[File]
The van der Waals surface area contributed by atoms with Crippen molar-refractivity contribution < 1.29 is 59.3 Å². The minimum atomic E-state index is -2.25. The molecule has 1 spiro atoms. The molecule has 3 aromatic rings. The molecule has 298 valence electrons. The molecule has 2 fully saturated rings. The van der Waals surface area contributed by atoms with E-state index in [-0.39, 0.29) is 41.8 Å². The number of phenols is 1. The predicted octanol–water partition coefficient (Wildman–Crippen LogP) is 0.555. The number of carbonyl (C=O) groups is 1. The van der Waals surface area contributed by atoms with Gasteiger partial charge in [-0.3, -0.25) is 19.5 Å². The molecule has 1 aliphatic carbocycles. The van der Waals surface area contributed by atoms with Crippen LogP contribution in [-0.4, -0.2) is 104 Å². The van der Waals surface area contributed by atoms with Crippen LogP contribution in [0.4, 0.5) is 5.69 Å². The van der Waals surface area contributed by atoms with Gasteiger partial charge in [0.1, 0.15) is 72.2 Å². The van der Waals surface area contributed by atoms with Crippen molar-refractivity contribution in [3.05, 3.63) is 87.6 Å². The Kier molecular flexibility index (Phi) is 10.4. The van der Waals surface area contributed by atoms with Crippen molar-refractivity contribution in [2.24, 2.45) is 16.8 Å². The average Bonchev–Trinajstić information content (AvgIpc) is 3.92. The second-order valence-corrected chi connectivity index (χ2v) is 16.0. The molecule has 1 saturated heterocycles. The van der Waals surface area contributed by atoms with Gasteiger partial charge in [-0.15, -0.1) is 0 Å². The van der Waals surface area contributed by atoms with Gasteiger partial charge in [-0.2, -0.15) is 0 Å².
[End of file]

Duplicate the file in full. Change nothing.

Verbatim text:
The van der Waals surface area contributed by atoms with Crippen molar-refractivity contribution < 1.29 is 59.3 Å². The minimum atomic E-state index is -2.25. The molecule has 1 spiro atoms. The molecule has 3 aromatic rings. The molecule has 298 valence electrons. The molecule has 2 fully saturated rings. The van der Waals surface area contributed by atoms with E-state index in [-0.39, 0.29) is 41.8 Å². The number of phenols is 1. The predicted octanol–water partition coefficient (Wildman–Crippen LogP) is 0.555. The number of carbonyl (C=O) groups is 1. The van der Waals surface area contributed by atoms with Gasteiger partial charge in [-0.3, -0.25) is 19.5 Å². The molecule has 1 aliphatic carbocycles. The van der Waals surface area contributed by atoms with Crippen LogP contribution in [-0.4, -0.2) is 104 Å². The van der Waals surface area contributed by atoms with Crippen LogP contribution in [0.4, 0.5) is 5.69 Å². The van der Waals surface area contributed by atoms with Gasteiger partial charge in [0.1, 0.15) is 72.2 Å². The van der Waals surface area contributed by atoms with Crippen molar-refractivity contribution in [3.05, 3.63) is 87.6 Å². The Kier molecular flexibility index (Phi) is 10.4. The van der Waals surface area contributed by atoms with Crippen molar-refractivity contribution in [2.24, 2.45) is 16.8 Å². The average Bonchev–Trinajstić information content (AvgIpc) is 3.92. The second-order valence-corrected chi connectivity index (χ2v) is 16.0. The molecule has 1 saturated heterocycles. The van der Waals surface area contributed by atoms with Gasteiger partial charge in [-0.15, -0.1) is 0 Å². The van der Waals surface area contributed by atoms with Gasteiger partial charge in [-0.2, -0.15) is 0 Å².